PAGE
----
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Car seepage. Serious or not?


I just purchased a 2005 Mitsubishi Endeavor with 98k mileage on it. Old car. The car passed NYS inspection on the day I bought it.

However, I noticed that there’s a “wetness” underneath. But nothing is actually leaking or dripping. I even put a piece of paper underneath the car after I drove it all day and the next morning, I didn’t see a drop of oil or any other liquid in the paper.

I brought the car to 2mechanics.

The first one told me it’s the gasket valve cover needs to be replaced. The other mechanic told me, it’s an old car, the wetness I see is just the car getting “greased up” due to old age/mileage. Nothing to be alarmed about. I asked my friend who knows more about cars than I do. He also agreed with the 2nd mechanic especially since there’s no oil dripping/leaking.

I just wanted to get a few more professional opinions about this. Attached is the photo of the “wetness” Thanks!

Just keep a close watch on vital fluids ( oil and coolant ) . It is 12 years old and you could go to a drive through car wash with the belly wash . Also you could spend the money and have the engine compartment detailed and then watch for leaks.

Doesn’t look like anything serious.

What you can do is spray the grime off with brake parts cleaner.

Then how quickly the grime reappears gives some idea how severe the leak is.


In addition to the good advice that has already been provided, I would like the OP to consider this reality:
Some leaks will only take place when the appropriate system is pressurized.

Ergo–a trans fluid leak, or a coolant leak, or even a motor oil leak may not reveal itself when the vehicle is parked with the engine “off”, but can become very active once the engine is started and the vehicle is driven.

I think everybody’s right. The undercarriage wetness is typical of valvecover seepage running down the engine and accumulating on the engine’s underside. Often some crank and cam seal seepage contributes. This only happens when the crankcase is pressurized; i.e. the engine running. And as long as the fluid levels are maintained, it’s generally harmless. Engines don’t die because of valvecover gasket and/or seal seepage. They die because the oil is allowed to get too low.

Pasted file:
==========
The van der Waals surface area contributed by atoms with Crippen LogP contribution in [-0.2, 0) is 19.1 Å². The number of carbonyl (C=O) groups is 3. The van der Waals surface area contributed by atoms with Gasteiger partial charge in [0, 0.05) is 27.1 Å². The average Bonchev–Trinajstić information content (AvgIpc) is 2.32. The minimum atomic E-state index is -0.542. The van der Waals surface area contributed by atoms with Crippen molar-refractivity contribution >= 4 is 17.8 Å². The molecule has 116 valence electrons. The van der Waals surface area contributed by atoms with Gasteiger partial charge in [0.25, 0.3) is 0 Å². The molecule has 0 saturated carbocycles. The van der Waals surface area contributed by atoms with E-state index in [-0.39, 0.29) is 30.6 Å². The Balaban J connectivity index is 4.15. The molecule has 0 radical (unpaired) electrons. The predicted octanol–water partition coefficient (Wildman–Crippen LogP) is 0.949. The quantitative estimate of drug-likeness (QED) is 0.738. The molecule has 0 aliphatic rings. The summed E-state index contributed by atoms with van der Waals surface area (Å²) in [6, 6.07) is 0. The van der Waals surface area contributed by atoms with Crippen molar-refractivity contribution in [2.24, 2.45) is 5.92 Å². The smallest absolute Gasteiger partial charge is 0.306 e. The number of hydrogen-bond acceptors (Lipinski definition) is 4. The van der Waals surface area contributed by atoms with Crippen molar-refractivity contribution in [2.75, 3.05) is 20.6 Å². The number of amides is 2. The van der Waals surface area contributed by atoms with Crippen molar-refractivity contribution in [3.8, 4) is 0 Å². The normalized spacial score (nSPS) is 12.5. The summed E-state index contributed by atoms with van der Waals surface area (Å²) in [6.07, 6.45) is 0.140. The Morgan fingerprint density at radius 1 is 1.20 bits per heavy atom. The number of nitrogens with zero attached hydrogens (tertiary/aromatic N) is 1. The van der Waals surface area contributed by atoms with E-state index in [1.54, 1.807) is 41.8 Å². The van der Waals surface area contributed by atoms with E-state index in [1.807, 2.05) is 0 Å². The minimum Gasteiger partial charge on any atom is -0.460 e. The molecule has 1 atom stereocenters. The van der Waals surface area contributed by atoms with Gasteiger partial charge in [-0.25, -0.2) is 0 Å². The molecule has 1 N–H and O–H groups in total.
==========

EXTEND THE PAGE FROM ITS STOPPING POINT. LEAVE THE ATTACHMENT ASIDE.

If you really want to track it, clean it off as Tester suggested and add UV sensitive dye to the oil. The leak tracks will light up like neon under the blacklight.
Here’s a link to one. You can get them along with the blacklight at any parts store.

I see a similar thing on my Corolla when the valve cover gasket is leaking. I’ve had to replace that gasket several times over the course of 200 K miles. If you don’t like the mess it makes, and it isn’t a costly gaskget to replace, that’s probably where to start. Otherwise just live with it until it is leaking enough to drip oil on the driveway. In the meantime continue to check all the fluid levels on a routine basis.

I have no mechanical expertise. I just wanted to say Congratulations! I have a 2004 Mitsubishi Endeavor with 100,000 more miles on it than yours. Enjoy! (And these cartalk folks are very knowledgeable, good resources.)

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